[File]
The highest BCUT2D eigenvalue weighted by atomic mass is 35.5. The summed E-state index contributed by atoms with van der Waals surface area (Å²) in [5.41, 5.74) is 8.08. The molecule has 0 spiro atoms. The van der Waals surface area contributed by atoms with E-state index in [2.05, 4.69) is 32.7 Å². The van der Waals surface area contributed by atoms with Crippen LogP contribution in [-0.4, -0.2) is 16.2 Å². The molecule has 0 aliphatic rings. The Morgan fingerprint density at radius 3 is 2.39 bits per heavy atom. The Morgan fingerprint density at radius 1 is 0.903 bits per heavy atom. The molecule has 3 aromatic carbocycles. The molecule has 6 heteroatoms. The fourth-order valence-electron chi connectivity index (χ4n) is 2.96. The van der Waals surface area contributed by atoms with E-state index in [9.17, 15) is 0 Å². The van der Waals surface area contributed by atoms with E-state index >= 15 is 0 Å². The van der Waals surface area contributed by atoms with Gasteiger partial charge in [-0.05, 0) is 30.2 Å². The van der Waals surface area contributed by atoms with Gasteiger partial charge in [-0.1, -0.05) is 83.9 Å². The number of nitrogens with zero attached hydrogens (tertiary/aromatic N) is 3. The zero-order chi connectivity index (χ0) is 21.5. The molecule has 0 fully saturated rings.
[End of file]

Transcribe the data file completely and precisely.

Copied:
The highest BCUT2D eigenvalue weighted by atomic mass is 35.5. The summed E-state index contributed by atoms with van der Waals surface area (Å²) in [5.41, 5.74) is 8.08. The molecule has 0 spiro atoms. The van der Waals surface area contributed by atoms with E-state index in [2.05, 4.69) is 32.7 Å². The van der Waals surface area contributed by atoms with Crippen LogP contribution in [-0.4, -0.2) is 16.2 Å². The molecule has 0 aliphatic rings. The Morgan fingerprint density at radius 3 is 2.39 bits per heavy atom. The Morgan fingerprint density at radius 1 is 0.903 bits per heavy atom. The molecule has 3 aromatic carbocycles. The molecule has 6 heteroatoms. The fourth-order valence-electron chi connectivity index (χ4n) is 2.96. The van der Waals surface area contributed by atoms with E-state index in [9.17, 15) is 0 Å². The van der Waals surface area contributed by atoms with E-state index >= 15 is 0 Å². The van der Waals surface area contributed by atoms with Gasteiger partial charge in [-0.05, 0) is 30.2 Å². The van der Waals surface area contributed by atoms with Gasteiger partial charge in [-0.1, -0.05) is 83.9 Å². The number of nitrogens with zero attached hydrogens (tertiary/aromatic N) is 3. The zero-order chi connectivity index (χ0) is 21.5. The molecule has 0 fully saturated rings.